The U.S. President intends to bring the deal with the UAE to a close and will not allow Congress to stop him from
U.S. President Donald Trump on Wednesday officially threatened to veto congressional attempts to block his plans to sell military products to the United Arab Emirates (UAE) worth 23 billion dollars, Aljazeera writes.
The Senate should vote on the resolutions rejecting sales on Wednesday.
In its policy statement, the White House said sales directly support U.S. foreign policy and national security objectives by “allowing the UAE to contain growing aggressive behavior and threats from Iran” following a recent agreement to normalize relations with Israel.
The threat of a veto was expected. Trump’s administration told the U.S. Congress on November 10 that it had approved the broad sale in the UAE of products from General Atomics, Lockheed Martin Corp and Raytheon Technologies Corp. The deal includes up to 50 F-35, the most advanced fighter in the world, more than 14 000 bombs and ammunition, and the second largest sale of U.S. drones to one country.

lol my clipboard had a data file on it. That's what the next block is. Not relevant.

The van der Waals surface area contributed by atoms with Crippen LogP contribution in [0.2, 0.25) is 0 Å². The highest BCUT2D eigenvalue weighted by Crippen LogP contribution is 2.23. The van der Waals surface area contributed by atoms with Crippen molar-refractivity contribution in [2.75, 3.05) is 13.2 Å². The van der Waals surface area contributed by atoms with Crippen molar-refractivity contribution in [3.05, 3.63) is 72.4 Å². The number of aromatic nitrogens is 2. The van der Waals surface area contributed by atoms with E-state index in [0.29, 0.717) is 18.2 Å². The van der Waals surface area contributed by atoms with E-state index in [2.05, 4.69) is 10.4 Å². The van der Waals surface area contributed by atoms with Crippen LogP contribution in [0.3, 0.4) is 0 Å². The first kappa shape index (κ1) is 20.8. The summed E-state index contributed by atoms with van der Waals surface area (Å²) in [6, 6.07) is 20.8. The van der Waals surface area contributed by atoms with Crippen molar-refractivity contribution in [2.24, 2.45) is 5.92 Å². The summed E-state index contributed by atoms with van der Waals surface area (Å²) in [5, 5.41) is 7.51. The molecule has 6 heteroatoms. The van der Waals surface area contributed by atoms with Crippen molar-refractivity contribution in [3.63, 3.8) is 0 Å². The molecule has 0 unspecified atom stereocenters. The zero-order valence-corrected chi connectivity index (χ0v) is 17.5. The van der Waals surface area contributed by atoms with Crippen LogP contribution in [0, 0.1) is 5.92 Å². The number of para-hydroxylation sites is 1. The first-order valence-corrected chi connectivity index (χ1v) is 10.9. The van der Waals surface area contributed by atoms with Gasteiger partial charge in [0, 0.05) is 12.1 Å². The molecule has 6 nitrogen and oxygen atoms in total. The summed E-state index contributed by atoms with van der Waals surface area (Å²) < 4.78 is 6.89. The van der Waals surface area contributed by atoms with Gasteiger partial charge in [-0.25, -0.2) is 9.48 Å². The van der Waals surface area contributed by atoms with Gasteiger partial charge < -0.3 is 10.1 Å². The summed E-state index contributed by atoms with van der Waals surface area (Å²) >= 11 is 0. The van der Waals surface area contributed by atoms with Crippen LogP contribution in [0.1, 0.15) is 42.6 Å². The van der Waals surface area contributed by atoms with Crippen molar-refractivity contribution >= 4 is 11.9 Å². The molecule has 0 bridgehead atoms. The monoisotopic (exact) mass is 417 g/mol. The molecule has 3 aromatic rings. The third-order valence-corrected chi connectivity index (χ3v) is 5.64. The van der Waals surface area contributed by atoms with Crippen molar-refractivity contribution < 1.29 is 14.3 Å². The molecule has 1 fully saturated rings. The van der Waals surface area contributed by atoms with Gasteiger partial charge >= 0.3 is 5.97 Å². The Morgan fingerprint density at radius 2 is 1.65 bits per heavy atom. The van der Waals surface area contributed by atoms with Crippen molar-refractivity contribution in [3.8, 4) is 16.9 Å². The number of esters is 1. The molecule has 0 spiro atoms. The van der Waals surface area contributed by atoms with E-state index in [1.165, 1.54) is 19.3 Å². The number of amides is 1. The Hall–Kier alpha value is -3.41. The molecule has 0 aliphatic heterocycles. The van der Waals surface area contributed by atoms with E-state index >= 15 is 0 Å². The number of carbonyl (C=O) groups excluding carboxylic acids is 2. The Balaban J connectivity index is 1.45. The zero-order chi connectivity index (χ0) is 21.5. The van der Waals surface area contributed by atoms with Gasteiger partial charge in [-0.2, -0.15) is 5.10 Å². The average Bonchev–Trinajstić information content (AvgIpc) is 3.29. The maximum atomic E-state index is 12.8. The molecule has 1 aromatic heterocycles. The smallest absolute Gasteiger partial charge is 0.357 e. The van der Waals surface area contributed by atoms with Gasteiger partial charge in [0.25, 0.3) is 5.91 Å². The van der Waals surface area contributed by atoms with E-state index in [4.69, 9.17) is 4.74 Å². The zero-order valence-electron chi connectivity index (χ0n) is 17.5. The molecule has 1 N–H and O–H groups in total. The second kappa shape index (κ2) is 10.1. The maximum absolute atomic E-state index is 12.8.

U.S. law requires Congress to consider major arms deals and allows senators to vote on resolutions that do not approve them.
But for resolutions to come into effect, they must pass the Republican-led Senate and the Democrat-led House of Representatives and garner two-thirds of the vote in both houses to survive the Trump veto.
Critics said the Trump administration was seeking to accelerate sales because it brokered a deal between the United Arab Emirates and Israel and provided too little information, including guarantees, to prevent weapons from falling into the wrong hands.
Some lawmakers are also concerned that they may violate U.S. guarantees that Israel will retain a military advantage over other countries in the region. But Israel, which enjoys strong support in the U.S. Congress, has said it has no objection to sales.
Past measures to block Trump’s arms deals have been taken by the House of Representatives and the Senate, but have not received enough support to overcome its veto.